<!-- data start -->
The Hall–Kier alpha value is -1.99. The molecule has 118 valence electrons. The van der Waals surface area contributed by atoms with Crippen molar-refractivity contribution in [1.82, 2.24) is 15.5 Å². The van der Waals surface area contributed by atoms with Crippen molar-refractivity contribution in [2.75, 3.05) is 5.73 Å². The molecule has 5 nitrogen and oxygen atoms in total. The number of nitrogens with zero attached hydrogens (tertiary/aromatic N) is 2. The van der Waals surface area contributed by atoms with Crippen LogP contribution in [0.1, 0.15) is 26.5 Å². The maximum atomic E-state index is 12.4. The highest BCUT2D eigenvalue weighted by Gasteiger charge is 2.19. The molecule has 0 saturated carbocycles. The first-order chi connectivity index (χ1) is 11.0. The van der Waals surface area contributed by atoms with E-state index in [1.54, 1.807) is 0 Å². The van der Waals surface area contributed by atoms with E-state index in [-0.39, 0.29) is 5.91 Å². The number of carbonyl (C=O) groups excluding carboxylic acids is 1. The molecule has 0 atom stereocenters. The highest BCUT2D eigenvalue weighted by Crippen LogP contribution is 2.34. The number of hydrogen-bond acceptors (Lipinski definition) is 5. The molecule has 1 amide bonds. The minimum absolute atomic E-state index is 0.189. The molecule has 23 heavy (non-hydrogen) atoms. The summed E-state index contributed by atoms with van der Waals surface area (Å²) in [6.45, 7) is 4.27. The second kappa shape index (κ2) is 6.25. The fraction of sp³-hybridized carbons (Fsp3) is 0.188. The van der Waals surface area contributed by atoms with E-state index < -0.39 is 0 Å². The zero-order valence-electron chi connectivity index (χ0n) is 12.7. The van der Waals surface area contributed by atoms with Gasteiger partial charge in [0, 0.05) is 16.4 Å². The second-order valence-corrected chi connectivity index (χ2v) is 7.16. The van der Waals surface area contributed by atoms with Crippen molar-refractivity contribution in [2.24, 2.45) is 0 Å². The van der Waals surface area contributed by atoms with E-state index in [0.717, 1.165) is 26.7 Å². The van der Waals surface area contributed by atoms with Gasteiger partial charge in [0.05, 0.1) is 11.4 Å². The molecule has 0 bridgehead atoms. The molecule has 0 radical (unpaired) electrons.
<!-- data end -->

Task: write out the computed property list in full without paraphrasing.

The Hall–Kier alpha value is -1.99. The molecule has 118 valence electrons. The van der Waals surface area contributed by atoms with Crippen molar-refractivity contribution in [1.82, 2.24) is 15.5 Å². The van der Waals surface area contributed by atoms with Crippen molar-refractivity contribution in [2.75, 3.05) is 5.73 Å². The molecule has 5 nitrogen and oxygen atoms in total. The number of nitrogens with zero attached hydrogens (tertiary/aromatic N) is 2. The van der Waals surface area contributed by atoms with Crippen LogP contribution in [0.1, 0.15) is 26.5 Å². The maximum atomic E-state index is 12.4. The highest BCUT2D eigenvalue weighted by Gasteiger charge is 2.19. The molecule has 0 saturated carbocycles. The first-order chi connectivity index (χ1) is 11.0. The van der Waals surface area contributed by atoms with E-state index in [1.54, 1.807) is 0 Å². The van der Waals surface area contributed by atoms with E-state index in [-0.39, 0.29) is 5.91 Å². The number of carbonyl (C=O) groups excluding carboxylic acids is 1. The molecule has 0 atom stereocenters. The highest BCUT2D eigenvalue weighted by Crippen LogP contribution is 2.34. The number of hydrogen-bond acceptors (Lipinski definition) is 5. The molecule has 1 amide bonds. The minimum absolute atomic E-state index is 0.189. The molecule has 23 heavy (non-hydrogen) atoms. The summed E-state index contributed by atoms with van der Waals surface area (Å²) in [6.45, 7) is 4.27. The second kappa shape index (κ2) is 6.25. The fraction of sp³-hybridized carbons (Fsp3) is 0.188. The van der Waals surface area contributed by atoms with E-state index < -0.39 is 0 Å². The zero-order valence-electron chi connectivity index (χ0n) is 12.7. The van der Waals surface area contributed by atoms with Gasteiger partial charge in [0, 0.05) is 16.4 Å². The second-order valence-corrected chi connectivity index (χ2v) is 7.16. The van der Waals surface area contributed by atoms with Crippen molar-refractivity contribution in [2.24, 2.45) is 0 Å². The van der Waals surface area contributed by atoms with E-state index in [0.717, 1.165) is 26.7 Å². The van der Waals surface area contributed by atoms with Gasteiger partial charge in [0.05, 0.1) is 11.4 Å². The molecule has 0 bridgehead atoms. The molecule has 0 radical (unpaired) electrons.